Israel's mid-2000 withdrawal from south Lebanon.
Farmers are incurring damage as orchards stand empty with workers unable to
harvest the fruit. The many bed and breakfast outlets across northern Israel
are empty, and small businesses are shut.
"People aren't leaving their homes, everything is dead," Shiri Gelbart,
owner of a small business in Haifa told Channel 10 television. "At the
end of the day, the cash register is empty."
More than half of the factories in northern Israel have either been shuttered
or are operating on only partial capacity. The estimated damage to industry
in northern Israel since the fighting erupted two weeks ago is said to be in
the region of 2 billion shekels ($450 million).
Despite the cost, the broad domestic and political support for Israel's military
offensive against Hezbollah in Lebanon is still strong.
"Olmert's response was correct," says Avner. "We had no choice.
We withdrew to the last centimeter. South Lebanon is no longer occupied territory.
It's a pity this type of response did not come earlier," he says, referring
to the fact that during the six years since Israel left Lebanon, Hezbollah has
built up an arsenal of some 12,000 short and medium-range missiles that it deployed
in the south of the country facing Israel.
Asked about the devastation in Lebanon and the ever rising number of civilian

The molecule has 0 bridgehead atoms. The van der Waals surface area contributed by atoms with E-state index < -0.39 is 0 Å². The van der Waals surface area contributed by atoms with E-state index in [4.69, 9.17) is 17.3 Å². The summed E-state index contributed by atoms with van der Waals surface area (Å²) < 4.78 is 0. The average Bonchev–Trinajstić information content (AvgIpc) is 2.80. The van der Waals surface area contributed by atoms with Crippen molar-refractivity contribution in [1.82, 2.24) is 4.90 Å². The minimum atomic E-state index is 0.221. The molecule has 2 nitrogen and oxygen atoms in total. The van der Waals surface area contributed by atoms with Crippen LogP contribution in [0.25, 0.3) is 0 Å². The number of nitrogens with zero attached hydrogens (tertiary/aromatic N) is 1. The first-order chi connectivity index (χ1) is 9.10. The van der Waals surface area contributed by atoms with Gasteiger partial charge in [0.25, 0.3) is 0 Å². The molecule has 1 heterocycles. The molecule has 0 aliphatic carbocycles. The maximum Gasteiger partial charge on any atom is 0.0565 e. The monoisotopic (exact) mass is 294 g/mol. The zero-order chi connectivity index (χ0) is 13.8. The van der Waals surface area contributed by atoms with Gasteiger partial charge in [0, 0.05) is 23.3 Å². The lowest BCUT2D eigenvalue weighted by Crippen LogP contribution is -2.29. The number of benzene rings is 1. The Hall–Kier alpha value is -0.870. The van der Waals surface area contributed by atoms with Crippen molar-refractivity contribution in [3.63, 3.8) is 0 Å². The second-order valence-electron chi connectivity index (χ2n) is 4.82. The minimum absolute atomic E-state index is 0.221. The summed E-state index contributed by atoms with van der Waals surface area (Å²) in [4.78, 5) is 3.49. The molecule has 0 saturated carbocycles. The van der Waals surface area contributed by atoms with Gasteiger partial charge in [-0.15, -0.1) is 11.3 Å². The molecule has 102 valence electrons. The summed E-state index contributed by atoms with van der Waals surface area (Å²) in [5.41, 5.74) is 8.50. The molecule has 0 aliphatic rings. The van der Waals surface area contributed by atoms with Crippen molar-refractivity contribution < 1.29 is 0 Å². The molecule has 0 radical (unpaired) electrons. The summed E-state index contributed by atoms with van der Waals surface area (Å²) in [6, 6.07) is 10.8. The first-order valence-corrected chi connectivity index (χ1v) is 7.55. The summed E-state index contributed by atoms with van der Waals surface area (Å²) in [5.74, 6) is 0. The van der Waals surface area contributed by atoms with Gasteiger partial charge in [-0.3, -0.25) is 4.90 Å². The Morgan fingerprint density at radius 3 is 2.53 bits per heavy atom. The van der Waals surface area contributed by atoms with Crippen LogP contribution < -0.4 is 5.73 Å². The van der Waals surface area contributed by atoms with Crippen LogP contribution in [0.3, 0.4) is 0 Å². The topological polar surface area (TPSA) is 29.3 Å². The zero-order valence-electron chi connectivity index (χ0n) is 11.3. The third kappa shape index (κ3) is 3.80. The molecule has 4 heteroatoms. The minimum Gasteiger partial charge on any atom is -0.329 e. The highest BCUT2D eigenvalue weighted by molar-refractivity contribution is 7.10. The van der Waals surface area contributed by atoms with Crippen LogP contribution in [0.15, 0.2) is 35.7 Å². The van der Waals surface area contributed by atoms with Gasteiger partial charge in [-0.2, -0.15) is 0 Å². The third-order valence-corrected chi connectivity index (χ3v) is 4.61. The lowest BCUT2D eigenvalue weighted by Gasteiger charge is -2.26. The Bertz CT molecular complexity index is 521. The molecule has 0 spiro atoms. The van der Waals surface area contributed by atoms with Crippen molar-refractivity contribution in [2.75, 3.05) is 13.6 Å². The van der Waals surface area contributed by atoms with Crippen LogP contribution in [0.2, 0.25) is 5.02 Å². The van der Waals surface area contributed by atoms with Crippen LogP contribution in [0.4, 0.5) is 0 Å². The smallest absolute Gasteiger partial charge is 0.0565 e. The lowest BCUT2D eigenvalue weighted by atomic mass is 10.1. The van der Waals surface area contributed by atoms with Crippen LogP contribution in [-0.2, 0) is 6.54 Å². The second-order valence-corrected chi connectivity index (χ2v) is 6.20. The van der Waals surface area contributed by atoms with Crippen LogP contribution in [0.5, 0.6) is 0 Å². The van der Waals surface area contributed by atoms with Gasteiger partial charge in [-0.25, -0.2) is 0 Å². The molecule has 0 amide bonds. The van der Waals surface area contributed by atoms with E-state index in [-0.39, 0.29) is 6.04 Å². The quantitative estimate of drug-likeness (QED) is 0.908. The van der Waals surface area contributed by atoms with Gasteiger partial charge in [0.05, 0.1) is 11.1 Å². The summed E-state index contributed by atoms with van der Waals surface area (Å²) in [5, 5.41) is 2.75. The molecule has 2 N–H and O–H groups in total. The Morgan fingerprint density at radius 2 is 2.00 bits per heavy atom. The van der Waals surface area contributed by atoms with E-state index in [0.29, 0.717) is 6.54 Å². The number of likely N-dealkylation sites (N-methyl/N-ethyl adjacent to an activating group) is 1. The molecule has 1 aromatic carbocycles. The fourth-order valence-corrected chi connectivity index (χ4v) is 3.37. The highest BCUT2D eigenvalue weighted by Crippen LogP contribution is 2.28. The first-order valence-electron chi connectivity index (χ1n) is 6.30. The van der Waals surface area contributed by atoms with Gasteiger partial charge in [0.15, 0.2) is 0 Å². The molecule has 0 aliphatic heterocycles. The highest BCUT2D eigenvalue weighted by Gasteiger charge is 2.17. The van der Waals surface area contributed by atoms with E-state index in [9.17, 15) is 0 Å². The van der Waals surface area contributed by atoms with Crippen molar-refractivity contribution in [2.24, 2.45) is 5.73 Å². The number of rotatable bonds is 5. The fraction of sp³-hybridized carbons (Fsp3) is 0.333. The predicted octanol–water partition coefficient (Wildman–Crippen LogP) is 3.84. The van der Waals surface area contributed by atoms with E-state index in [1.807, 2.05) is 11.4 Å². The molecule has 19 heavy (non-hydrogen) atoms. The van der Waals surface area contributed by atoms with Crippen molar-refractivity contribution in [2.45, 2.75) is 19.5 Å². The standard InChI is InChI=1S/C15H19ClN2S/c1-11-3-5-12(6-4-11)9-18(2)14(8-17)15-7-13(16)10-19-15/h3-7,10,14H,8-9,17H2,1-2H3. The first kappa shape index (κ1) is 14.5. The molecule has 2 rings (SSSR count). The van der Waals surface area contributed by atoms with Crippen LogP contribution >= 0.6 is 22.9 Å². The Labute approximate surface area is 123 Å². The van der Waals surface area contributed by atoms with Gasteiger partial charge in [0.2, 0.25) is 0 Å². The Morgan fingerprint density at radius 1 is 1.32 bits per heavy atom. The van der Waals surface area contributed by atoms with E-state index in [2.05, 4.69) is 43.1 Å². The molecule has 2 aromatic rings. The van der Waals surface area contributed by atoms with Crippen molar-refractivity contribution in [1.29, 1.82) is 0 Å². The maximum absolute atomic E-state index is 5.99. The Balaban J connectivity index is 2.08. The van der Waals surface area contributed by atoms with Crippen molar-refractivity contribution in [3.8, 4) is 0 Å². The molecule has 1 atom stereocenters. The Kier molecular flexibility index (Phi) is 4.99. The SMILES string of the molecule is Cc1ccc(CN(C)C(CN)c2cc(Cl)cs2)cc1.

casualties as a result of Israel's aerial raids, Avner's wife Chani says it
is "very painful" to watch, but that Hezbollah's missiles are a "direct
threat" to Israel and could not be ignored.
"We are trying our best not to harm civilians," adds Avner. "But
Hezbollah places its rocket launchers amongst the [Lebanese] civilian population.
And unlike us, they shoot directly at civilians."
Like a growing number of ex-military staff, who have been vocally expressing
their views on radio and television, Chani believes that Israel cannot subdue
Hezbollah by means of an aerial assault alone. But some commentators have warned
against a ground incursion, saying Hezbollah wants to lure Israel into south
Lebanon where it believes the conventional Israeli military will be vulnerable.
Chani says there is no choice but to carry out ground operations in order to